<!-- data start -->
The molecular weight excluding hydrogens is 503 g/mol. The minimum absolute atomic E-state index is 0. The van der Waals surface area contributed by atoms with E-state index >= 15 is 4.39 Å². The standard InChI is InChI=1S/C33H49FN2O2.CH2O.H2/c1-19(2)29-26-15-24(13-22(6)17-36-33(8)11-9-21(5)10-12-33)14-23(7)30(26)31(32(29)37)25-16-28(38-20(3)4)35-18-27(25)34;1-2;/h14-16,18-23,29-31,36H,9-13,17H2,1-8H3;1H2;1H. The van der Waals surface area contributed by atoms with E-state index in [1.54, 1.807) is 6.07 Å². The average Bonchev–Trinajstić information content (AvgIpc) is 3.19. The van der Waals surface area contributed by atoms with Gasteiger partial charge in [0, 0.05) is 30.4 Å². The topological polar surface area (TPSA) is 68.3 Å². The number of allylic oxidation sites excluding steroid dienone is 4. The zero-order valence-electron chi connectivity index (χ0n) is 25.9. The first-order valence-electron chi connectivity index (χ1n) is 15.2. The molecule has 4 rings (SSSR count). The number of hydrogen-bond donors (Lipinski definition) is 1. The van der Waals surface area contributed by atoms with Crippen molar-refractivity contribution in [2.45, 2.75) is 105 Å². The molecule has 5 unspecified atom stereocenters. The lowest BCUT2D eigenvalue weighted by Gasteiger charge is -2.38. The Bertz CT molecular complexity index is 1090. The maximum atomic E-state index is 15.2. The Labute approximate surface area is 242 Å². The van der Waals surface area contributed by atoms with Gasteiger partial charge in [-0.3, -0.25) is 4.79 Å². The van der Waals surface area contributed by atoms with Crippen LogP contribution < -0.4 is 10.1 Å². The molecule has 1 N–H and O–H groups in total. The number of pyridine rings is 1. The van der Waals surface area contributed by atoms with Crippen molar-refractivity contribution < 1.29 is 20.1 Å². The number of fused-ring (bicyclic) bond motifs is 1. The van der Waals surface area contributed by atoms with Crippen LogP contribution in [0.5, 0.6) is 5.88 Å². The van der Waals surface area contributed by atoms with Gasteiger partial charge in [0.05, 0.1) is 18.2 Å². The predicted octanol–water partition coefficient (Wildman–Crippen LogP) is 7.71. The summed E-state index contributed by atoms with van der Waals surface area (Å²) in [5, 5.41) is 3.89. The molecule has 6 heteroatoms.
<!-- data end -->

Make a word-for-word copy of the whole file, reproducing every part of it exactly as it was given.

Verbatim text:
The molecular weight excluding hydrogens is 503 g/mol. The minimum absolute atomic E-state index is 0. The van der Waals surface area contributed by atoms with E-state index >= 15 is 4.39 Å². The standard InChI is InChI=1S/C33H49FN2O2.CH2O.H2/c1-19(2)29-26-15-24(13-22(6)17-36-33(8)11-9-21(5)10-12-33)14-23(7)30(26)31(32(29)37)25-16-28(38-20(3)4)35-18-27(25)34;1-2;/h14-16,18-23,29-31,36H,9-13,17H2,1-8H3;1H2;1H. The van der Waals surface area contributed by atoms with E-state index in [1.54, 1.807) is 6.07 Å². The average Bonchev–Trinajstić information content (AvgIpc) is 3.19. The van der Waals surface area contributed by atoms with Gasteiger partial charge in [0, 0.05) is 30.4 Å². The topological polar surface area (TPSA) is 68.3 Å². The number of allylic oxidation sites excluding steroid dienone is 4. The zero-order valence-electron chi connectivity index (χ0n) is 25.9. The first-order valence-electron chi connectivity index (χ1n) is 15.2. The molecule has 4 rings (SSSR count). The number of hydrogen-bond donors (Lipinski definition) is 1. The van der Waals surface area contributed by atoms with Crippen molar-refractivity contribution in [2.45, 2.75) is 105 Å². The molecule has 5 unspecified atom stereocenters. The lowest BCUT2D eigenvalue weighted by Gasteiger charge is -2.38. The Bertz CT molecular complexity index is 1090. The maximum atomic E-state index is 15.2. The Labute approximate surface area is 242 Å². The van der Waals surface area contributed by atoms with Gasteiger partial charge in [-0.3, -0.25) is 4.79 Å². The van der Waals surface area contributed by atoms with Crippen LogP contribution < -0.4 is 10.1 Å². The molecule has 1 N–H and O–H groups in total. The number of pyridine rings is 1. The van der Waals surface area contributed by atoms with Crippen molar-refractivity contribution < 1.29 is 20.1 Å². The number of fused-ring (bicyclic) bond motifs is 1. The van der Waals surface area contributed by atoms with Crippen LogP contribution in [0.5, 0.6) is 5.88 Å². The van der Waals surface area contributed by atoms with Gasteiger partial charge in [0.05, 0.1) is 18.2 Å². The predicted octanol–water partition coefficient (Wildman–Crippen LogP) is 7.71. The summed E-state index contributed by atoms with van der Waals surface area (Å²) in [5, 5.41) is 3.89. The molecule has 6 heteroatoms.